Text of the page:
The Swan Silvertones moved to Pittsburgh in 1948 and in 1951 signed with Specialty Records for two years. In poor health, Womack left the group; Robert Crenshaw, who became an ordained minister, also left the group because he disagreed with the direction the music was taking. During this period, the group consisted of Jeter as lead tenor, Louis Johnson and Paul Owens as tenors, John H. Myles as baritone, and William “Pete” Connor as bass. The group made its first recording on its new label at Pittsburgh radio station WPGH. Only four of its recordings were released by Specialty from 1951 to 1953, although a compilation, Heavenly Light, was later issued by the label.
The Swan Silvertones signed with Vee-Jay Records in 1955; by that time, the group had developed a sound much like the popular doo wop groups of the day. As Jeter later recalled in a 1992 New York Times inter-view, “Coming up in the 40s and 50s, we drifted into a generation of beat music: all the rock-and-roll beats. People liked it, and we had to do it.” The group scored its biggest his with the 1959 release “Mary, Don’t You Weep,” a spiritual that the group reworked into a ballad with a call-and-response arrangement. Jeter also included the line “I’ll be a bridge over deep water, if you trust my name,” which later inspired Paul Simon to write the classic 1960s tune “Bridge Over Troubled Water.”
In 1963 Claude Jeter became an ordained minister at Detroit’s Church of Holiness Science and felt increasing tension between his love of performing with the Swan Silvertones and devotion to his ministry. He also had numerous opportunities to perform secular music, as he later told the New York Times: “I had many offers to sing rock-and-roll, but I never did it. I got offered good money. I said, no, I don’t want to do rock-and-roll. I ain’t going to jump the fence. I promised my mother I would never sing nothing but for the Lord. As far as lyrics are concerned, there’s just as much truth in the blues as there is in gospel. The difference? The blues doesn’t move me spiritually. The devil, he’s over there singing the blues, and I’m over here singing gospel. Even though he’s got true words, I’ve got true words too.”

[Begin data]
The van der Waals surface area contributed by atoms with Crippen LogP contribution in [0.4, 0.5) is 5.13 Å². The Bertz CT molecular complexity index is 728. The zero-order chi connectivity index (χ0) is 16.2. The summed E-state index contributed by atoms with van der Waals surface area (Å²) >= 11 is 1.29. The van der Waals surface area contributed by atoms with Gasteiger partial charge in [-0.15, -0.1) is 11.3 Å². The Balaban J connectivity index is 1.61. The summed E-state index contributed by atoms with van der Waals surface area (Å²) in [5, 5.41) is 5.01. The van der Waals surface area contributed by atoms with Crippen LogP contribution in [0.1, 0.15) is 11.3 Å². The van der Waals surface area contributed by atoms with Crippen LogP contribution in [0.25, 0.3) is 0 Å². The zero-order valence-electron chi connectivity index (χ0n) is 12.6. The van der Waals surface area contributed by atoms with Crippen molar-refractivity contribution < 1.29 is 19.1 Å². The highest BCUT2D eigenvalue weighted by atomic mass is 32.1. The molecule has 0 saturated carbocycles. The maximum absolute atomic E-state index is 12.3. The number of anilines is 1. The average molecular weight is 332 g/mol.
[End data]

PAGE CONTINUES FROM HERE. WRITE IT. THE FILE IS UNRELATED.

In 1967 Jeter finally decided to leave the Swan Silvertones and moved to the Harlem section of New York City, where he worked as a minister. Jeter appeared as a vocalist on Paul Simon’s 1973 album There Goes Rhymin’Simon. He also released one album as a solo artist, Yesterday and Today, for the Shanachie label in 1991. After his departure, Louis Johnson led the Swan Silvertones, which continued to release original albums through the 1970s. Jeter occasionally reunited with his colleagues for special Swan Silvertones reunion concerts through the 1990s.
Heavenly Light, Specialty, 1952; reissued, Fantasy Jazz, 2002.
Pray for Me/Let’s Go to Church Together, Vee-Jay, 1956.
The Swan Silvertones, Vee-Jay, 1959.
Singin’ in My Soul, Vee-Jay, 1960.
Swan Silvertones, Vee-Jay, 1962.
Blessed Assurance, Vee-Jay, 1963.
I Found the Answer, Peacock, 1965.
Glory Gospel, Hob, 1967.
Love Lifted Me, Specialty, 1970; reissued, Fantasy Jazz, 2002.
Day by Day, Savoy, 1972.
I See the Sigh of Judgment, Savoy, 1972.
My Rock, Specialty, 1972; reissued, Fantasy Jazz, 2002.
Get Right with the Swan Silvertones, Rhino, 1982.
Only Believe, Hob, 1993.
Do You Believe: The Very Best of the Swan Silvertones, Collectables, 1998.
Great Camp Meeting, Frank Music, 2000.
Swan Silvertones: Saviour Pass Me Not, Collectables, 2001.
Get Your Soul Right, New Cross, 2002.
Happy with Jesus Alone, Liquid 8, 2002.
Boyer, Horace Clarence, and Lloyd Yearwood, How Sweet the Sound: The Golden Age of Gospel, Elliot & Clark Publishing, 1995.
Young, Alan, Woke Me Up This Morning: Black Gospel Singers and the Gospel Life, University Press of Mississippi, 1997.
Knoxville News-Sentinel, February 19, 2001.
New York Times, April 10, 1992.
“Claude Jeter,” Island Internet, http://www.island.net/~blues/cjeter.htm (July 22, 2002).
“Swan Silvertones,” Eyeneer Music Archives, http://www.eyeneer.com/America/Genre/Gospel/Profiles/silvertones.html (July 22, 2002).
“Swan Silvertones,” Fantasy Jazz Records, http://www.fantasyjazz.com/catalog/swansilvertones_s_cat.html (July 22, 2002).
"The Swan Silvertones." Contemporary Musicians. . Encyclopedia.com. (August 22, 2019). https://www.encyclopedia.com/education/news-wires-white-papers-and-books/swan-silvertones
"The Swan Silvertones." Contemporary Musicians. . Retrieved August 22, 2019 from Encyclopedia.com: https://www.encyclopedia.com/education/news-wires-white-papers-and-books/swan-silvertones